It depends, review your certification clause and understand your rights during your exit process. If you do refuse, you
should do an audit anyway. As Oracle have the right to audit you at any time at which point they run the Oracle audit scripts.
You do not want to exit your agreement and be out of compliance.
Well informed customers maximize their ULA the last year (deploy more on bigger servers, additional servers or use virtualization to boost ULA exit numbers) Once Oracle have certified your ULA to a fixed quantity number they often optimize (deploy Oracle on license efficient platforms)
Get help, from an Oracle licensing expert who has certifed many Oracle ULAs previously the money the right consultant can save you pales in comparison to what Oracle software costs. Often companies only renew or exit one Oracle ULA. An expert consultant has done many. Follow our guide, we have helped over 50 companies renew or exit their Oracle ULAs.
Do you have an upcoming Oracle license audit? Now you have some help but if you compare the price of Oracle software having an Oracle audit defense specialist on your side will always save your company money. Contact us to discuss how we can support your company.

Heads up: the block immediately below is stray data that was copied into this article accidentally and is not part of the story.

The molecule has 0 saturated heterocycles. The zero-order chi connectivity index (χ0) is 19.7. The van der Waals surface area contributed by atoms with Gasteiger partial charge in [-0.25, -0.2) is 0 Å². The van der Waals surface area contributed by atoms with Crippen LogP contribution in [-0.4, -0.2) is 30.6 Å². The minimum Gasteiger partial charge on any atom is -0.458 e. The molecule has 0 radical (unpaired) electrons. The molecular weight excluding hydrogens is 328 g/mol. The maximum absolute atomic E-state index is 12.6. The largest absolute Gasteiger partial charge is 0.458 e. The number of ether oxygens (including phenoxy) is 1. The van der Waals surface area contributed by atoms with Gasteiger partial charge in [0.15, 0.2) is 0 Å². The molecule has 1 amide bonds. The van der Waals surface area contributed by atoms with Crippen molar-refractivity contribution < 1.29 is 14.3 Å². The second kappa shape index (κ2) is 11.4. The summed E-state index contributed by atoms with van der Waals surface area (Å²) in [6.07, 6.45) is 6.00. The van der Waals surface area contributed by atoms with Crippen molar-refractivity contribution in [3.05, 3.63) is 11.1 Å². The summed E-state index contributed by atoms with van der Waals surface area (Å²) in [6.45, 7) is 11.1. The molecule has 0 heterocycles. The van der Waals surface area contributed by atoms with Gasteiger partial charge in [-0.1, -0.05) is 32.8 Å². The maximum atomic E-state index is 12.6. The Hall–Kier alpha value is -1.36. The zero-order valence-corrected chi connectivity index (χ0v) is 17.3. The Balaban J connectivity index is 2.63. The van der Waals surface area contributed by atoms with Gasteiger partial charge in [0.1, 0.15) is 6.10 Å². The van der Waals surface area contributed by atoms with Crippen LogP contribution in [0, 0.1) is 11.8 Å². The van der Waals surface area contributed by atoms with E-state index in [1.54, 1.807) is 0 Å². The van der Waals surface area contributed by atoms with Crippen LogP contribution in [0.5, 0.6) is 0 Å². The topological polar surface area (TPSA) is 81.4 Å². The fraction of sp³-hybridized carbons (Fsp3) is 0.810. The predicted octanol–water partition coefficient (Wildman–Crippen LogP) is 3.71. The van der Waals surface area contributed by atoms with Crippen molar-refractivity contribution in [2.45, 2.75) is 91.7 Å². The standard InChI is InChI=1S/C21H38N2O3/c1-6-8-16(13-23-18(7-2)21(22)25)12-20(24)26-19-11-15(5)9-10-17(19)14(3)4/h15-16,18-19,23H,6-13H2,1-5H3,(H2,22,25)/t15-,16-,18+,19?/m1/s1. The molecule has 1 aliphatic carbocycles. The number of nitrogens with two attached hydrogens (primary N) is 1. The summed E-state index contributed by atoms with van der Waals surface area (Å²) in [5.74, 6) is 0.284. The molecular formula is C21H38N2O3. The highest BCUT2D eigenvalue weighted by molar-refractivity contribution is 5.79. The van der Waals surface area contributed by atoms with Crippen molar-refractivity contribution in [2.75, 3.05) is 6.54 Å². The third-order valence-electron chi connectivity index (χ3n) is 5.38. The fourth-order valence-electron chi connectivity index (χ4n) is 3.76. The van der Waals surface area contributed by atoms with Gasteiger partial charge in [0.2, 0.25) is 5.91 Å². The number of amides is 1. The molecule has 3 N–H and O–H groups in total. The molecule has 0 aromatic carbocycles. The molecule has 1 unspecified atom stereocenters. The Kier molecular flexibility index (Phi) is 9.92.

There are several advantages to planning for certification. If your organization is well-versed in Oracle products, you may have enough software for years. However, improperly managed license agreements can extend the ULA and can even result in re-enrollment. If you are looking for guidance to plan for certification, contact Redress. We’ll help you navigate this process and secure maximum benefits.
If your license agreement with Oracle has expired, you should be prepared to renew it. If you choose to do this, make sure you write a letter signed by a C-level executive. It should detail how many licenses you’ve certified. Be sure to communicate this letter to your employees so they’re aware of the new conditions. If you’re not ready to renew your Oracle ULA, consider negotiating a counter-offer.
As with any Oracle agreement, you should review your environment to make sure you’re on track to meet all of the requirements. You should also take a look at other Oracle agreements. While Oracle ULAs traditionally covers only the database, you may also have agreements with Oracle on Java, middleware, and cloud-based software. It’s important to review these agreements, as they expire at roughly the same time as your ULA.
Before renewing your Oracle ULA, you should start planning your preparations at least a year in advance. While it’s not mandatory certify yourself before the expiration date, you don’t want to end up running late for your renewal. Therefore, you should begin your preparations 3-6 months before the expiration date. If you are planning for your Oracle ULA exit – reach out to us and discuss how we can support your company during the Oracle ULA certification.
Redress compliance are experts in Oracle License Management. Redress is recognized as the leading Oracle licensing experts providing Oracle license compliance, Oracle audit defense, Cloud transition and Oracle ULA services. Serving clients in 41 countries across The US, Europe, Africa, Middle-East, Japan and Brazil.